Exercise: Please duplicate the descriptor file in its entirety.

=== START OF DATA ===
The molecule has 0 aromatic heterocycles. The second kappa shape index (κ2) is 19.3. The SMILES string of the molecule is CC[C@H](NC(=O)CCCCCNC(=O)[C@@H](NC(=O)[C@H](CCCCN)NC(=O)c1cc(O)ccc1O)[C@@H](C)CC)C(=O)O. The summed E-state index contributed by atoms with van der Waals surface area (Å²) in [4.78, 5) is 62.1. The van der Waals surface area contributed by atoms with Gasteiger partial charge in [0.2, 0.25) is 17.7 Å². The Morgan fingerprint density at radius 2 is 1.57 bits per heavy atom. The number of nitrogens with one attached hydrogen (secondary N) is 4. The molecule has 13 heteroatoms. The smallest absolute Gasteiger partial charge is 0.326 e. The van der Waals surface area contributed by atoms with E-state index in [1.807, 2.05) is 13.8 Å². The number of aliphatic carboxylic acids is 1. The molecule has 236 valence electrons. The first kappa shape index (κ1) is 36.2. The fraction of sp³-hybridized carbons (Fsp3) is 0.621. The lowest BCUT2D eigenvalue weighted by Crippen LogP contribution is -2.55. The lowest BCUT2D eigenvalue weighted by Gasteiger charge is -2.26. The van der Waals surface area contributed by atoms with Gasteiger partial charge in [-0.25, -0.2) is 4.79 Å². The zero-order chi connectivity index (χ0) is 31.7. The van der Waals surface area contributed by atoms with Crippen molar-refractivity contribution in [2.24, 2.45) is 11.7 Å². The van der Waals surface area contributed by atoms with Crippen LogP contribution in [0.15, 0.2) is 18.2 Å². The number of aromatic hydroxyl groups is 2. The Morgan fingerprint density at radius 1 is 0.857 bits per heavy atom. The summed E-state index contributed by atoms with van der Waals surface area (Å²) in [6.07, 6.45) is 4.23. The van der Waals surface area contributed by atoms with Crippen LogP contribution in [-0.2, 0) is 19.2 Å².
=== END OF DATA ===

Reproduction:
The molecule has 0 aromatic heterocycles. The second kappa shape index (κ2) is 19.3. The SMILES string of the molecule is CC[C@H](NC(=O)CCCCCNC(=O)[C@@H](NC(=O)[C@H](CCCCN)NC(=O)c1cc(O)ccc1O)[C@@H](C)CC)C(=O)O. The summed E-state index contributed by atoms with van der Waals surface area (Å²) in [4.78, 5) is 62.1. The van der Waals surface area contributed by atoms with Gasteiger partial charge in [0.2, 0.25) is 17.7 Å². The Morgan fingerprint density at radius 2 is 1.57 bits per heavy atom. The number of nitrogens with one attached hydrogen (secondary N) is 4. The molecule has 13 heteroatoms. The smallest absolute Gasteiger partial charge is 0.326 e. The van der Waals surface area contributed by atoms with E-state index in [1.807, 2.05) is 13.8 Å². The number of aliphatic carboxylic acids is 1. The molecule has 236 valence electrons. The first kappa shape index (κ1) is 36.2. The fraction of sp³-hybridized carbons (Fsp3) is 0.621. The lowest BCUT2D eigenvalue weighted by Crippen LogP contribution is -2.55. The lowest BCUT2D eigenvalue weighted by Gasteiger charge is -2.26. The van der Waals surface area contributed by atoms with Gasteiger partial charge in [-0.25, -0.2) is 4.79 Å². The zero-order chi connectivity index (χ0) is 31.7. The van der Waals surface area contributed by atoms with Crippen molar-refractivity contribution in [2.24, 2.45) is 11.7 Å². The van der Waals surface area contributed by atoms with Crippen LogP contribution in [0.15, 0.2) is 18.2 Å². The number of aromatic hydroxyl groups is 2. The Morgan fingerprint density at radius 1 is 0.857 bits per heavy atom. The summed E-state index contributed by atoms with van der Waals surface area (Å²) in [6.07, 6.45) is 4.23. The van der Waals surface area contributed by atoms with Crippen LogP contribution in [-0.2, 0) is 19.2 Å².